"People are fleeing, there is a mood of absolute panic. The idea there is a ceasefire is ridiculous," Luke Harding, the Guardian's correspondent, said.

Russia denied any advance, however Georgian authorities claimed that about 50 tanks and armoured vehicles were near the strategically important town of Gori.


Times: 'Before the Gunfire, Cyberattacks'

Now this is a great job by the Times. John Darnton's lede:

Weeks before bombs started falling on Georgia, a security researcher in suburban Massachusetts was watching an attack against the country in cyberspace.

Jose Nazario of Arbor Networks in Lexington noticed a stream of data directed at Georgian government sites containing the message: "win+love+in+Rusia."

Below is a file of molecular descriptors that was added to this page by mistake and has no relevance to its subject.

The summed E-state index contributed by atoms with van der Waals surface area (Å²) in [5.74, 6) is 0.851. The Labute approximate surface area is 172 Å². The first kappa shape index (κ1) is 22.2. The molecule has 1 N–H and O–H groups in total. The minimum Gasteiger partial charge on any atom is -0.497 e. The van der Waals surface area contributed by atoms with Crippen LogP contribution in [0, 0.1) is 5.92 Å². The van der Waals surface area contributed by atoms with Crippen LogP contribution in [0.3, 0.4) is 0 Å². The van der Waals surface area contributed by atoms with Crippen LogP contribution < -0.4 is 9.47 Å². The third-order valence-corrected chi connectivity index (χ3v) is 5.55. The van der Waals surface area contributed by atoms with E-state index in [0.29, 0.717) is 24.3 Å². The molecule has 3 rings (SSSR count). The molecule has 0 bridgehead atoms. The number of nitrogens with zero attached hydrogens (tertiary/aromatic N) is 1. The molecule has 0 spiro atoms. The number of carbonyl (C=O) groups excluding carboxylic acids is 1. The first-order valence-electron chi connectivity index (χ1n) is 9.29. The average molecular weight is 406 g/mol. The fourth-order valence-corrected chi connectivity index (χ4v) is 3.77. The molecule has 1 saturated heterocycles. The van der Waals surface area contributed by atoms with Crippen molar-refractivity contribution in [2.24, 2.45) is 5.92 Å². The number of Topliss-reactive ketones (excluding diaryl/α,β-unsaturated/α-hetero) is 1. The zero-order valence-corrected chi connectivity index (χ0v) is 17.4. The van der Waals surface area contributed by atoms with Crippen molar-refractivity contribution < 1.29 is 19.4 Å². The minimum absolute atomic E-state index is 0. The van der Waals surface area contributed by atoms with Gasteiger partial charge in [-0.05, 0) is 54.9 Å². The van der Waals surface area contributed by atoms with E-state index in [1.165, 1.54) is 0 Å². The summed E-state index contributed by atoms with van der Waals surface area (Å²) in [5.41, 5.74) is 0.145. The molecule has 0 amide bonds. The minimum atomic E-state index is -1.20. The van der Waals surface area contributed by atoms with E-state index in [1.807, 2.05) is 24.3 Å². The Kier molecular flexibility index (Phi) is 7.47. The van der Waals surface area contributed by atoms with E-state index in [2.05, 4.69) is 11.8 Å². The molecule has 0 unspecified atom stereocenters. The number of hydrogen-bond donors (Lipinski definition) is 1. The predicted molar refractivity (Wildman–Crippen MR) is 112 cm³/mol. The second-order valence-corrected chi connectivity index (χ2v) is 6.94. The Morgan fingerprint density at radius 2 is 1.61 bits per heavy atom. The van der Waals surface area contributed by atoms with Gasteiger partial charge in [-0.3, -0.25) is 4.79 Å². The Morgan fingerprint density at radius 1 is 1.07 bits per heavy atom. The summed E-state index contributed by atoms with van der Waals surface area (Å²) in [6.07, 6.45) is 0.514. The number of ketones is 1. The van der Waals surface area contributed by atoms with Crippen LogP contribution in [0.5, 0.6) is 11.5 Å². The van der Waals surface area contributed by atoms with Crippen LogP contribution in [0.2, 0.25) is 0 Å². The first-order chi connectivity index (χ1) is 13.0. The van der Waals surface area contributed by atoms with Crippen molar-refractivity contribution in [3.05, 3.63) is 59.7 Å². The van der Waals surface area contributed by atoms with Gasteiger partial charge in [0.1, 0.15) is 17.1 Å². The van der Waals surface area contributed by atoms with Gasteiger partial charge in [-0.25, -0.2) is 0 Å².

Other Internet experts in the United States said the attacks against Georgia's Internet infrastructure began as early as July 20, with coordinated barrages of millions of requests —known as distributed denial of service, or D.D.O.S., attacks — that overloaded and effectively shut down Georgian servers.


Times: 'Study Tallies Corporations Not Paying Income Tax'

Boring hed, fascinating story:

Two out of every three United States corporations paid no federal income taxes from 1998 through 2005, according to a report released Tuesday by the Government Accountability Office, the investigative arm of Congress.


Post: 'HUGE TIX HIKE BEANS MET FANS'

Hasani Gittens forces down our gullet some news that makes us hurl: